I may have had a little too much fun with the inclusion of Chewie here. I mean, I do try to include one photo with him in every post, as a way for people to get a sense of the size of the models (it took me a while to figure out an internationally appropriate size comparison object, until I realized that most everyone knows Legos! And of course it would have to be Chewie!). But this time, how could I not let him get a little more into it? Of course, carving drum sticks out of toothpicks was a lesson in accepting imperfect results.

The question now is… do the toothpicks, as a decorative element, count enough to make this a mod? I’ve done some other “mods” where I haven’t really altered the model, so much as decorated it, but the decorations were usually a little more invasive / integrated. Here, they are just sitting on the model. Meh, I’m gonna call it a mod, because I can. Wheeeeeeee! Oh, wait, I completely forgot that I spent an extra chunk of time trying to recreate the amazing cymbal-shaping modification that Instagram’s @iwallod shared. I didn’t do it nearly as beautifully as he did (apparently, wookiee’s are quite rough with their drumming and cause a lot of wear on the cymbals). But that definitely makes it count as a mod!

This Drum Set model is quite a looker, as long as you don’t look too closely. At least, it’s that way with my results. This model is really good at making small mistakes stand out a lot when you look closely. Not that it’s the model’s fault, it’s more the subject that’s been recreated. Uneven curves are easy to detect with the eye, but not easy to create with the hands. Layering curves on top of curves on top of curves, where they are also supposed to be parallel / lined up? It’s gonna remind you that no matter how much of a perfectionist you are, you are not going to get perfect results with this model. Of course, I think I’m probably just being super-hard on myself, and it’s not really as bad as I’m seeing it. And the model is quite impressive. They really packed a lot of punch into a two-sheet model. I just feel like I didn’t execute it very well, and also like to think that it’s pretty darn difficult to execute well (cause I don’t want to think I just did that badly).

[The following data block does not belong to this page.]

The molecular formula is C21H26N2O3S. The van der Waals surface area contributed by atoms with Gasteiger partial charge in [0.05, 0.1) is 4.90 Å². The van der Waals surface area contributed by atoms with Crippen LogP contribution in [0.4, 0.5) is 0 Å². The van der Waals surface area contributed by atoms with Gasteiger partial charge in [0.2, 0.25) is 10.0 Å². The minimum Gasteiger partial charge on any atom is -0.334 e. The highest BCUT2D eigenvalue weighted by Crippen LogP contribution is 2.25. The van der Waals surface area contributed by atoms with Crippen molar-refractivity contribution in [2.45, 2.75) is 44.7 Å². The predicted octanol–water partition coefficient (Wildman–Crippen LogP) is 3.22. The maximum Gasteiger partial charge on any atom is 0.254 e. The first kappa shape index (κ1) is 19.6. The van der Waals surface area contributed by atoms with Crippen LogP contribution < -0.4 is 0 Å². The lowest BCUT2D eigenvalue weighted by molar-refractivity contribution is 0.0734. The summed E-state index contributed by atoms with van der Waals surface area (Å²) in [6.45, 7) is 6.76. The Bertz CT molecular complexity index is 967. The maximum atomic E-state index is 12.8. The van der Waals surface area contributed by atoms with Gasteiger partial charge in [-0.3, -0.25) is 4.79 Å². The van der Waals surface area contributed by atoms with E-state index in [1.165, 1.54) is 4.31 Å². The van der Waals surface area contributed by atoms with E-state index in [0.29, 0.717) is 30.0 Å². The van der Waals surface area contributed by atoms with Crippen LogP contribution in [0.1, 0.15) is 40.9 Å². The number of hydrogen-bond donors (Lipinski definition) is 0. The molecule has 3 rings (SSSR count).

So, if you can’t tell from what I’ve said so far, this isn’t exactly the easiest of models. Part of that is all the cylinders, but I’ve kinda gotten used to those by now. The big challenges are in the layering and the fragility. And how close it all fits together. It’s a good model if you like a challenge that pays off in the end.

Each of the drums is brilliantly designed with multiple layers in multiple dimensions. Around the outsides of the drums, you have the tensioning hardware (if I were a drummer, I would probably be able to give you an actual name for this stuff) as a separate, raised piece over the core cylinder. On top of that, you have the raised rim of the top of the drums at one of each cylinder. It results in a great visual effect, but it’s increases the complexity.

I do wish they had made the raised rims on the two smallest drums connect on more than two points, as it resulted in the rims tending to not be level / aligned / straight. On top of that, the part that contains the tensioning hardware for the top of the drums is attached directly to this, so that ends up crooked as well (which you can clearly see in at least one of the close-up photos in the gallery above).

Speaking of the tensioning hardware parts… the instructions suggest that you attach these after securing the ends of the drum cylinders, which I did for the first pair of drums. However, I found it hard to get them in place, and shaped correctly, given how those two drums were mounted. I would advise (and I actually did this for the rest of the drums) attaching the hardware pieces to the end-caps before attaching them to the drums. It makes it a little tough to get the end-caps over the drum cylinders (gotta get that alignment just right…), but I think it’s worth it for not having to shape the parts while attaching them.